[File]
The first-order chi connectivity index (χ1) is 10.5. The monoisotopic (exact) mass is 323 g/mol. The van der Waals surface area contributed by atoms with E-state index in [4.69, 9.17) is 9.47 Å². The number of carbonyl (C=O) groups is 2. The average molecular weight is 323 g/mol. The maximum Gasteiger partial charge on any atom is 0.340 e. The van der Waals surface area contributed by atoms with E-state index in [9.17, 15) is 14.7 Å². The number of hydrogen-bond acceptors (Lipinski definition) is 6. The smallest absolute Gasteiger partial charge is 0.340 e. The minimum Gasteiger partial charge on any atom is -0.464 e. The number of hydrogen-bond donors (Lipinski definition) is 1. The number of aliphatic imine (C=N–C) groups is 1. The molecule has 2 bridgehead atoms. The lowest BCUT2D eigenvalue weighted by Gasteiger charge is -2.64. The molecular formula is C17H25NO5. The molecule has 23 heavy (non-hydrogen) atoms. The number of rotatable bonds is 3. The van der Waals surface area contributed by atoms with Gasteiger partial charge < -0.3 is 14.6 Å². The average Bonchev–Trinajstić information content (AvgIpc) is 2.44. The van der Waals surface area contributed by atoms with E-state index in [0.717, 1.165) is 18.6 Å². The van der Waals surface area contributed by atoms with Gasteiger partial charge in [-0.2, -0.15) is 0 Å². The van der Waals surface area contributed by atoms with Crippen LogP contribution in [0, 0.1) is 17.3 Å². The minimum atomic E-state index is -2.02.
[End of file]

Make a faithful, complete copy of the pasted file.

The first-order chi connectivity index (χ1) is 10.5. The monoisotopic (exact) mass is 323 g/mol. The van der Waals surface area contributed by atoms with E-state index in [4.69, 9.17) is 9.47 Å². The number of carbonyl (C=O) groups is 2. The average molecular weight is 323 g/mol. The maximum Gasteiger partial charge on any atom is 0.340 e. The van der Waals surface area contributed by atoms with E-state index in [9.17, 15) is 14.7 Å². The number of hydrogen-bond acceptors (Lipinski definition) is 6. The smallest absolute Gasteiger partial charge is 0.340 e. The minimum Gasteiger partial charge on any atom is -0.464 e. The number of hydrogen-bond donors (Lipinski definition) is 1. The number of aliphatic imine (C=N–C) groups is 1. The molecule has 2 bridgehead atoms. The lowest BCUT2D eigenvalue weighted by Gasteiger charge is -2.64. The molecular formula is C17H25NO5. The molecule has 23 heavy (non-hydrogen) atoms. The number of rotatable bonds is 3. The van der Waals surface area contributed by atoms with Gasteiger partial charge < -0.3 is 14.6 Å². The average Bonchev–Trinajstić information content (AvgIpc) is 2.44. The van der Waals surface area contributed by atoms with E-state index in [0.717, 1.165) is 18.6 Å². The van der Waals surface area contributed by atoms with Gasteiger partial charge in [-0.2, -0.15) is 0 Å². The van der Waals surface area contributed by atoms with Crippen LogP contribution in [0, 0.1) is 17.3 Å². The minimum atomic E-state index is -2.02.